The 2021 Mitsubishi Eclipse Cross has grown up – and out.
Classified as a small SUV, it’s packed on the pounds after the holiday season, so to speak, and now arguably straddles both the small and medium SUV segments.
In doing so, it’s possibly expanded its pool of buyers – but its pool of competitors, too.
Having gained 140mm in length, the facelifted Eclipse Cross now offers a 405L boot, up from 374L in the previous model year. That’s despite the wheelbase staying the exact same at 2670mm.
This recent facelift meant the mid-range LS specification I’m testing here added a few more deal-sweeteners, like an electric park brake, keyless entry, push-button start, rear parking sensors, two extra speakers, a black leather steering wheel and lane-departure warning.
But regardless of what grade you opt for, you’re going to receive the same engine: a 1.5-litre, four-cylinder turbocharged petrol engine producing a maximum of 110kW of power and 250Nm of torque.
That’s paired to a continuously variable transmission (CVT) – which is smooth, if a little unexciting – and, importantly, all-wheel drive.
Forgive me if I’m being a little harsh, but I think I can safely say Mitsubishi isn’t a brand that’s known for turning heads with its design. I find most of its cars are often fairly middling in their kerb appeal, but the Eclipse Cross certainly works a little harder to stand out than most.
It looks particularly swish from the side thanks to its angular, sporty lines and tapered nose. In fact, it’s even got some Lexus energy to it.
That’s a good thing, too, because the Eclipse Cross is going to want to turn some heads – away from the bevy of similarly priced and sized cars vying for buyers’ attention.
The model line-up starts at a smidge over $30,000 before on-road costs for a base ES 2WD, and tops out at just over $40,000 before on-road costs for the AWD Exceed variant.
The LS AWD on test is a happy mid-point priced at $35,090 before on-road costs, and offering a package I’d describe as serviceable.
It’s fair to say that anyone considering the Eclipse Cross is likely to have a rag-tag crew of other rivals on their list. These include medium SUVs that are on the smaller side, or small SUVs that are on the larger side.
For example, a few more thousand dollars will buy you a petrol-powered, two-wheel-drive Kia Sportage SX+, which is actually very similar in size to the Eclipse Cross, but with slightly more boot space.
Alternatively, you could save a few hundred dollars by opting for the mid-spec Nissan Qashqai ST-L. Again, you’d sacrifice all-wheel drive, and some interior room in the process.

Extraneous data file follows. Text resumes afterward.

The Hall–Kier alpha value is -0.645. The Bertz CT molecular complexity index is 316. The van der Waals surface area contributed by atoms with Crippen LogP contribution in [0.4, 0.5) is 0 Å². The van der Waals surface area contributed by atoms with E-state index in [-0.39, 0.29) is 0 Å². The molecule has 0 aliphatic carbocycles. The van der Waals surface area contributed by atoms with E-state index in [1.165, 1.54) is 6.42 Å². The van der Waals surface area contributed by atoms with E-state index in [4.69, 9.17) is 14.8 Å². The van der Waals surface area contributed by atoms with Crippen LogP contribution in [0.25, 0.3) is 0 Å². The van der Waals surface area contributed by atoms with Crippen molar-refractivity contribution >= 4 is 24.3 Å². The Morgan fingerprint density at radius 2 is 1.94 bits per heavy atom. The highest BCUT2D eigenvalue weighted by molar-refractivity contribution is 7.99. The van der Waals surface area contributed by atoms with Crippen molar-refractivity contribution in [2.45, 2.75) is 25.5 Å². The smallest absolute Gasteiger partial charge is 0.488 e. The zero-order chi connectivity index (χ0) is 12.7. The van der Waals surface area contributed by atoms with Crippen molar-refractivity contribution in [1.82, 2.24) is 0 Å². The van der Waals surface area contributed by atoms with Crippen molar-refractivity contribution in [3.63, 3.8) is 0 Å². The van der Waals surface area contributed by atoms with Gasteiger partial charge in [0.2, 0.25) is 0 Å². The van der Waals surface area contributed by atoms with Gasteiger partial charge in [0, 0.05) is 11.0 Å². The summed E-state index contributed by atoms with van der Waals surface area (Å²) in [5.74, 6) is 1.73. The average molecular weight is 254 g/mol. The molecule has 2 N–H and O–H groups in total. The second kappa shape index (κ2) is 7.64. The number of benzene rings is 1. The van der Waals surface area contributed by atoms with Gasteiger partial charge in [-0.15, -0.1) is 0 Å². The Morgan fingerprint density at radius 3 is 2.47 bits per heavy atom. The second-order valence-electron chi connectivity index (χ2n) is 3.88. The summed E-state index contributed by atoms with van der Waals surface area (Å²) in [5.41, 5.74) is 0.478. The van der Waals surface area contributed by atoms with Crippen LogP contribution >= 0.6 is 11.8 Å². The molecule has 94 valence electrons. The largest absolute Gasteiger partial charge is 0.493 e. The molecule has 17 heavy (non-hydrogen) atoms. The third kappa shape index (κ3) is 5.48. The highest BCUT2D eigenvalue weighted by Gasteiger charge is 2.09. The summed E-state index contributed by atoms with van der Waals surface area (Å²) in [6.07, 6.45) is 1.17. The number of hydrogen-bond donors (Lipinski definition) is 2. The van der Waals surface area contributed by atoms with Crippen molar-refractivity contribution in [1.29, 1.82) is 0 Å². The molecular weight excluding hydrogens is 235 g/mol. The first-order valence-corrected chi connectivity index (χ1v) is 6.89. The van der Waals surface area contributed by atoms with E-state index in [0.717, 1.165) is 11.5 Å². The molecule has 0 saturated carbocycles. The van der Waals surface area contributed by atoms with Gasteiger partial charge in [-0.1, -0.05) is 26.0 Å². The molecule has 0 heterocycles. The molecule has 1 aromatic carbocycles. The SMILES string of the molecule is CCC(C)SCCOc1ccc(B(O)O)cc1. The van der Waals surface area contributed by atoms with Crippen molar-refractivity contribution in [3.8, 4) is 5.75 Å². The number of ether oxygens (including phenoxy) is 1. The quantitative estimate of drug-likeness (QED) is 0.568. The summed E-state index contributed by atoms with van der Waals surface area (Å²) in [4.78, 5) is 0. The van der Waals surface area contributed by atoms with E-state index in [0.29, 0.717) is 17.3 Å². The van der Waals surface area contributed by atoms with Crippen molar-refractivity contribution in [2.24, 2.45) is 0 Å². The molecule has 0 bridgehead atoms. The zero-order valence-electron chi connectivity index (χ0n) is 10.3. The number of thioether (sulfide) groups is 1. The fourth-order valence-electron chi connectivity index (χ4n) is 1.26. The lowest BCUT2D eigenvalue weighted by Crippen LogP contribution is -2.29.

An entry-level, petrol-powered, all-wheel-drive Mazda CX-5 Maxx, meanwhile, can be had for the same price as the Eclipse Cross LS.
The Mazda will offer marginally more ground clearance, width and boot space, but a comparable equipment package – although delivered with a bit more pizzazz and refinement and no CVT (if you’re not a fan of that).
Let’s put it this way – while the Eclipse Cross’s pricing and packaging certainly don’t rule it out in terms of value, you’d be mad to buy it without at least having a cursory glance through its plethora of rivals.
|2021 Mitsubishi Eclipse Cross LS AWD|
|Engine||1.5-litre, four-cylinder turbo petrol|
|Power and torque||110kW at 5500rpm, 250Nm at 2000–3500rpm|
|Transmission||Continuously variable transmission|
|Drive type||All-wheel drive|
|Fuel claim combined (ADR)||7.7L/100km|
|Fuel use on test||7.5L/100km|
|Boot volume (rear seats up / down)||405L/1149L|
|ANCAP safety rating||5 stars (tested 2017)|
|Warranty||5yr/100,000km or 10yr/200,000km if serviced within the dealer network|
|Main competitors||Honda CR-V, Suzuki Vitara, Mitsubishi ASX, Nissan Qashqai, Hyundai Kona, Mazda CX-5, Kia Sportage|
|Price as tested (before on roads)||$35,090|
|Tow rating (braked/unbraked)||1600/750kg|
Upon hopping behind the wheel of the Mitsubishi, one of the more noticeable benefits of the recent facelift was the tweak to the rear windshield. Previously, it was split by a horizontal bar, which maximised visibility but also made it a little more complicated and took some getting used to.
Now, that bar has disappeared – leaving behind a slightly smaller rear windshield, but one that’s much more conventional to look through.
On the road, the Eclipse Cross certainly doesn’t feel like a 'small' SUV. The ride is elevated and the front seat feels spacious, with good visibility at the front and sides, and well-sized side and rear-view mirrors.
The bonnet feels quite substantial and is raised into your line of sight, so I could have used some front sensors when manoeuvring out of parking spots, as it was a little harder to gauge where the car started and finished.
And yet, it’s nice and nimble. While the steering could be more precise and engaging, it’s well balanced and pointed enough to get you in and out of a reverse park with ease.
The engine has an unexciting drone to it while idle and then, once it gets going, it certainly doesn’t sound very thrilling thanks to the hum of the continuously variable transmission.